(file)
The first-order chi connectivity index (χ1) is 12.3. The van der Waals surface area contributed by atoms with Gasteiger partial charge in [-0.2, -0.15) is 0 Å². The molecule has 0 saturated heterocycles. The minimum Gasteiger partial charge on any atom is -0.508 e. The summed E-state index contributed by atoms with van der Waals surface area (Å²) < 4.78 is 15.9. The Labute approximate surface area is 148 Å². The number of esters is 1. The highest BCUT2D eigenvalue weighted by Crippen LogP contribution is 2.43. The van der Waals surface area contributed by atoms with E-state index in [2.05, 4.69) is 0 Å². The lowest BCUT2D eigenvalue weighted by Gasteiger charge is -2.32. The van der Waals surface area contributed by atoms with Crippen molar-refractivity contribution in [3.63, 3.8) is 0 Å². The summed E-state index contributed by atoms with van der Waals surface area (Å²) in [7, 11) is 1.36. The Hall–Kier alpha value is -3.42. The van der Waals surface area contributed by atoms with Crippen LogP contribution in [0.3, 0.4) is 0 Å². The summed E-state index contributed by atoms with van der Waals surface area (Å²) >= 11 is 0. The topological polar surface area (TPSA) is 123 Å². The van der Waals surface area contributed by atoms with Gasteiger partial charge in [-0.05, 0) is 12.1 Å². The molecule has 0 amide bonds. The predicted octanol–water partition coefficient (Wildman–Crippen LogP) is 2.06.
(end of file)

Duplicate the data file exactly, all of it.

The first-order chi connectivity index (χ1) is 12.3. The van der Waals surface area contributed by atoms with Gasteiger partial charge in [-0.2, -0.15) is 0 Å². The molecule has 0 saturated heterocycles. The minimum Gasteiger partial charge on any atom is -0.508 e. The summed E-state index contributed by atoms with van der Waals surface area (Å²) < 4.78 is 15.9. The Labute approximate surface area is 148 Å². The number of esters is 1. The highest BCUT2D eigenvalue weighted by Crippen LogP contribution is 2.43. The van der Waals surface area contributed by atoms with E-state index in [2.05, 4.69) is 0 Å². The lowest BCUT2D eigenvalue weighted by Gasteiger charge is -2.32. The van der Waals surface area contributed by atoms with Crippen molar-refractivity contribution in [3.63, 3.8) is 0 Å². The summed E-state index contributed by atoms with van der Waals surface area (Å²) in [7, 11) is 1.36. The Hall–Kier alpha value is -3.42. The van der Waals surface area contributed by atoms with Crippen LogP contribution in [0.3, 0.4) is 0 Å². The summed E-state index contributed by atoms with van der Waals surface area (Å²) >= 11 is 0. The topological polar surface area (TPSA) is 123 Å². The van der Waals surface area contributed by atoms with Gasteiger partial charge in [-0.05, 0) is 12.1 Å². The molecule has 0 amide bonds. The predicted octanol–water partition coefficient (Wildman–Crippen LogP) is 2.06.